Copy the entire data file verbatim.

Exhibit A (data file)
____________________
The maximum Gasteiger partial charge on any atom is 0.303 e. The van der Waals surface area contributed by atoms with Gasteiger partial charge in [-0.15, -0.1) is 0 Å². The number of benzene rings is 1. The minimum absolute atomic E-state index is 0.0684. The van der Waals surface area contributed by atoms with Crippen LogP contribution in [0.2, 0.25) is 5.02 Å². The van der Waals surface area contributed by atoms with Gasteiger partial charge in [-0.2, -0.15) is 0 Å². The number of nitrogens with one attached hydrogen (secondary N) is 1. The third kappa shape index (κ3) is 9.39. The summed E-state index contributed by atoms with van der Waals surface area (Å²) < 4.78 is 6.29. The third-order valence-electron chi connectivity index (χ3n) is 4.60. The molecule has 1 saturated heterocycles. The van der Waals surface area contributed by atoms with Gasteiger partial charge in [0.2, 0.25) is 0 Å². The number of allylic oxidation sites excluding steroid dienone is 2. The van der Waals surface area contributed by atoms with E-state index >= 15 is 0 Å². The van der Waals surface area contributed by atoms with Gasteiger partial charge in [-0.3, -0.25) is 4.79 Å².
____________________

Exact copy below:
The maximum Gasteiger partial charge on any atom is 0.303 e. The van der Waals surface area contributed by atoms with Gasteiger partial charge in [-0.15, -0.1) is 0 Å². The number of benzene rings is 1. The minimum absolute atomic E-state index is 0.0684. The van der Waals surface area contributed by atoms with Crippen LogP contribution in [0.2, 0.25) is 5.02 Å². The van der Waals surface area contributed by atoms with Gasteiger partial charge in [-0.2, -0.15) is 0 Å². The number of nitrogens with one attached hydrogen (secondary N) is 1. The third kappa shape index (κ3) is 9.39. The summed E-state index contributed by atoms with van der Waals surface area (Å²) < 4.78 is 6.29. The third-order valence-electron chi connectivity index (χ3n) is 4.60. The molecule has 1 saturated heterocycles. The van der Waals surface area contributed by atoms with Gasteiger partial charge in [0.2, 0.25) is 0 Å². The number of allylic oxidation sites excluding steroid dienone is 2. The van der Waals surface area contributed by atoms with E-state index >= 15 is 0 Å². The van der Waals surface area contributed by atoms with Gasteiger partial charge in [-0.3, -0.25) is 4.79 Å².